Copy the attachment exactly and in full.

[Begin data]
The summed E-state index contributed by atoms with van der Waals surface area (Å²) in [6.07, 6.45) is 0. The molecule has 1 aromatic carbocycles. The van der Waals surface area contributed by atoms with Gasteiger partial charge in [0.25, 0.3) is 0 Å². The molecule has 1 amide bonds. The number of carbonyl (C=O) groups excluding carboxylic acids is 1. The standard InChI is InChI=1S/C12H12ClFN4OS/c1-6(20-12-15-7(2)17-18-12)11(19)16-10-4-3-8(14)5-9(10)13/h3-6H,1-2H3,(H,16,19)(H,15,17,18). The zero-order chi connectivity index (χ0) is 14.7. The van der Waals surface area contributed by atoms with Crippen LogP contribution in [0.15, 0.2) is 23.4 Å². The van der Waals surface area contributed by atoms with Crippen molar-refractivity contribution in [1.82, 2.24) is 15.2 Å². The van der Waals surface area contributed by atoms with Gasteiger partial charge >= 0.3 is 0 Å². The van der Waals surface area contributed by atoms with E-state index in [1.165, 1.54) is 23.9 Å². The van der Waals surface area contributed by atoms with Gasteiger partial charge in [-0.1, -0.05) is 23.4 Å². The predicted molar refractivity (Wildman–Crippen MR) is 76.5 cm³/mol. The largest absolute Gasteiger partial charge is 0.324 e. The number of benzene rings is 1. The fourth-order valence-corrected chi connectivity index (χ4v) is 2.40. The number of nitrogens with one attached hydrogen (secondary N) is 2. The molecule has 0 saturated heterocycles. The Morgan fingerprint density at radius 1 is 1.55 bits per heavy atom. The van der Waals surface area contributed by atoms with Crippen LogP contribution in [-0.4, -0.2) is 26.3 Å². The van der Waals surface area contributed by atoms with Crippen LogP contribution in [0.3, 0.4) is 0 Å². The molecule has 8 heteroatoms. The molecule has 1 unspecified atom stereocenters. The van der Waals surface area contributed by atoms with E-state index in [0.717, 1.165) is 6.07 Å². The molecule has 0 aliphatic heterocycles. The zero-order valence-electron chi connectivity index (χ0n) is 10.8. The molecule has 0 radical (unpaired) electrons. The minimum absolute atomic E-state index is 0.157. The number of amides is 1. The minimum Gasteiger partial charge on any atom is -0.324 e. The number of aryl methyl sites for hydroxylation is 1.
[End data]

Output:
The summed E-state index contributed by atoms with van der Waals surface area (Å²) in [6.07, 6.45) is 0. The molecule has 1 aromatic carbocycles. The van der Waals surface area contributed by atoms with Gasteiger partial charge in [0.25, 0.3) is 0 Å². The molecule has 1 amide bonds. The number of carbonyl (C=O) groups excluding carboxylic acids is 1. The standard InChI is InChI=1S/C12H12ClFN4OS/c1-6(20-12-15-7(2)17-18-12)11(19)16-10-4-3-8(14)5-9(10)13/h3-6H,1-2H3,(H,16,19)(H,15,17,18). The zero-order chi connectivity index (χ0) is 14.7. The van der Waals surface area contributed by atoms with Crippen LogP contribution in [0.15, 0.2) is 23.4 Å². The van der Waals surface area contributed by atoms with Crippen molar-refractivity contribution in [1.82, 2.24) is 15.2 Å². The van der Waals surface area contributed by atoms with Gasteiger partial charge >= 0.3 is 0 Å². The van der Waals surface area contributed by atoms with E-state index in [1.165, 1.54) is 23.9 Å². The van der Waals surface area contributed by atoms with Gasteiger partial charge in [-0.1, -0.05) is 23.4 Å². The predicted molar refractivity (Wildman–Crippen MR) is 76.5 cm³/mol. The largest absolute Gasteiger partial charge is 0.324 e. The number of benzene rings is 1. The fourth-order valence-corrected chi connectivity index (χ4v) is 2.40. The number of nitrogens with one attached hydrogen (secondary N) is 2. The molecule has 0 saturated heterocycles. The Morgan fingerprint density at radius 1 is 1.55 bits per heavy atom. The van der Waals surface area contributed by atoms with Crippen LogP contribution in [-0.4, -0.2) is 26.3 Å². The van der Waals surface area contributed by atoms with Crippen LogP contribution in [0.3, 0.4) is 0 Å². The molecule has 8 heteroatoms. The molecule has 1 unspecified atom stereocenters. The van der Waals surface area contributed by atoms with E-state index in [0.717, 1.165) is 6.07 Å². The molecule has 0 aliphatic heterocycles. The zero-order valence-electron chi connectivity index (χ0n) is 10.8. The molecule has 0 radical (unpaired) electrons. The minimum absolute atomic E-state index is 0.157. The number of amides is 1. The minimum Gasteiger partial charge on any atom is -0.324 e. The number of aryl methyl sites for hydroxylation is 1.